Trieste hides one of the oldest military fortification systems in Rome

Trieste hides one of the oldest military fortification systems in Rome

According to a multidisciplinary team working in an area of ​​Italy called San Rocco, in Mugia (Italy), they have discovered a site showing a complex military fortification system which is made up of a central camp and two small forts on the sides.

This discovery could contain the secret of the origins of Trieste or Tergeste, name by which it was known at a certain point in history, and thus provide important information about early Roman military architecture.

This team is led by researchers Federico Bernardini and Claudio Tuniz, both from the International Center for Theoretical Physics in Trieste, who have used different technologies such as LIDAR (Light Detection and Ranging) and also that of remote sensing by GPR (Ground Penetrating Radar).

The LIDAR is a system that allows to generate more precise images on the characteristics of the earth's surface thanks to a pulsed laser beam. For his part, GPR allows the detection of structures in the subsoil.

Digital terrain models generated by the LIDAR system allowed generate a plan of the different structures of the place. For its part, the GPR has revealed the presence of different structures buried in the place, where several walls could be included.

For his part, Tuniz explained that LIDAR has managed to revolutionize the way of doing archaeological studies since it provides new methods with which to find ancient structures that appeared from prehistory to Roman times, even in areas that are difficult to access or that are covered by forests.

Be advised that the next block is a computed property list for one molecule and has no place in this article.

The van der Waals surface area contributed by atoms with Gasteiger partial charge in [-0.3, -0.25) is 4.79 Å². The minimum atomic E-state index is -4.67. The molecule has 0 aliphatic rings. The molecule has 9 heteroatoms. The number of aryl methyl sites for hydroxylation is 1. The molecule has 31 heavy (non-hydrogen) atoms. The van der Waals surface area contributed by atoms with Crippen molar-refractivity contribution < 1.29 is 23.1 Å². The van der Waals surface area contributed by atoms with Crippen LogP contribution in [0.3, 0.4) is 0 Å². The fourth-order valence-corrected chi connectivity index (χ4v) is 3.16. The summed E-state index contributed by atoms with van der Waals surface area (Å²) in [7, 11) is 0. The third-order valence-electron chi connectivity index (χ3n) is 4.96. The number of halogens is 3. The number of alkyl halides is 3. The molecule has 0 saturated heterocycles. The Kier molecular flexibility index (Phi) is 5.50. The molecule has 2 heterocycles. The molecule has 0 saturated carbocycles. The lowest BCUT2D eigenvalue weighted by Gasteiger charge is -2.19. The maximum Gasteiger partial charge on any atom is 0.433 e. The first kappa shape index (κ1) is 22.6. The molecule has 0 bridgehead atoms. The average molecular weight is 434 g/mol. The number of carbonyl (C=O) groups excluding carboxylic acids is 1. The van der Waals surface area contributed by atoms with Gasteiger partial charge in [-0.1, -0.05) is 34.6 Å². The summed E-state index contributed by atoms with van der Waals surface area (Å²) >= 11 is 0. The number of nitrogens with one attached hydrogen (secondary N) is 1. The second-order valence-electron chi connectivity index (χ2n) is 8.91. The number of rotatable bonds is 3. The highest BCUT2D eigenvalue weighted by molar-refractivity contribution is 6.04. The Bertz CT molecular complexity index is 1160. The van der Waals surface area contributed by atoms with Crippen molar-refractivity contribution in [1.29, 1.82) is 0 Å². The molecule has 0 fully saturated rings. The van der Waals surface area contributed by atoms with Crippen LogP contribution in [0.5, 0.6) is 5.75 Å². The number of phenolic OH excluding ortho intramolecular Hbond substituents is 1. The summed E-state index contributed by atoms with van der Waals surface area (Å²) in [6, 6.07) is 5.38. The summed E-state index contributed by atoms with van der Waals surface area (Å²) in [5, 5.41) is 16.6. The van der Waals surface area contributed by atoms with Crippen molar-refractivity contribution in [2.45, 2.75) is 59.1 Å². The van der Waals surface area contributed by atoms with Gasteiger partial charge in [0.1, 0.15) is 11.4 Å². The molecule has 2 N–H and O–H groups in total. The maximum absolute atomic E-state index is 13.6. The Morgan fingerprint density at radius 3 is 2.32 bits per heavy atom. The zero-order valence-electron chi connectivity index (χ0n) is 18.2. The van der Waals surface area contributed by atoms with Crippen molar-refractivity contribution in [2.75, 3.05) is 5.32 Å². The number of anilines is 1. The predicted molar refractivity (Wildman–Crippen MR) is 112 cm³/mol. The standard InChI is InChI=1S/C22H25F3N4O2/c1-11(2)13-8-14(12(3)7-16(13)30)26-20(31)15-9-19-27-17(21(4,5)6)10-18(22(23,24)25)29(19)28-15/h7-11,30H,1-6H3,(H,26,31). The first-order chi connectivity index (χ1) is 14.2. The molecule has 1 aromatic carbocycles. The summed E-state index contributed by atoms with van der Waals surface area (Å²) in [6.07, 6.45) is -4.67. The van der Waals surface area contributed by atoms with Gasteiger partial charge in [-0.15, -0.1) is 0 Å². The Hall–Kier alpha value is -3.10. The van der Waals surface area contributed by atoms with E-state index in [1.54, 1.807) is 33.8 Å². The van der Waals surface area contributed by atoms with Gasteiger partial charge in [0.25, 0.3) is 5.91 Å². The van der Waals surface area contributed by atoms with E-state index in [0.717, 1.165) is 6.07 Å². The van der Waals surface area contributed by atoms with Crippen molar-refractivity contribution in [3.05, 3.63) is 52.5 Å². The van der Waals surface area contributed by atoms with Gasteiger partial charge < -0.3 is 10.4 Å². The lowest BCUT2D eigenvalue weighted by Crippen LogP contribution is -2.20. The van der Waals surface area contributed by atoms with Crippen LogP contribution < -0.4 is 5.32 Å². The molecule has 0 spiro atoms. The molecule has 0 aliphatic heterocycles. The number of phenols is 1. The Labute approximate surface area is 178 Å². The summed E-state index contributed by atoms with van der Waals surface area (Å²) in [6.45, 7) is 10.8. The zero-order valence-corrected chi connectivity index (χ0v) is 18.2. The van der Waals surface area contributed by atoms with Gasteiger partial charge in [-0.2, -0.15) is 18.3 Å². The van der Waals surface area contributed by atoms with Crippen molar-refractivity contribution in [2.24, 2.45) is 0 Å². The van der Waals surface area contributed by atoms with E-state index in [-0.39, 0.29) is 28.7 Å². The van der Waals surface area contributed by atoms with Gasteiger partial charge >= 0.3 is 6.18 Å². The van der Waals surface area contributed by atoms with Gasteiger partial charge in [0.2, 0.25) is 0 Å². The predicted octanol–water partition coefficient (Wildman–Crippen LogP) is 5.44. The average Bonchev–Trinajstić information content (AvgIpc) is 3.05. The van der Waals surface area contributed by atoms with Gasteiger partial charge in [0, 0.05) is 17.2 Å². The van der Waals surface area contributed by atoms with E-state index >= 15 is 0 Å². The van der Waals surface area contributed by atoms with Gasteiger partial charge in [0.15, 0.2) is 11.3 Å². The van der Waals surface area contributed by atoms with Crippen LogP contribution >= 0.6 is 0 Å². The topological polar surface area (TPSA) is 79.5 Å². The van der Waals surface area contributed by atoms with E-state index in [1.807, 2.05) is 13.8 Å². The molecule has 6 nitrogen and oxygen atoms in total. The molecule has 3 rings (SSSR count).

According to the researchers, it is believed that the origins of this place date back to the first of the 2nd century BC., where the Romans were the ones who could lay the first foundations of what is today the city of Trieste. They also suspect that the fortifications may be related to the first year of the second war that the Romans waged against the Histri back in the year 178, something of which the historian Tito Livio spoke.

As Bernardini stated, “The San Rocco camp had an area of ​​more than 13 hectares, larger than 13 football fields, an area defended by large strategically located embankments, close to the natural port in the north of the Adriatic Sea”.

Archaeological materials that have been unearthed so far, and subsequently analyzed in the laboratory, reveal that the construction was done during the first half of the 2nd century BC., at which time the Romans conquered Istria, being a great discovery since it is one of the first examples found of the military architecture of the Roman world.

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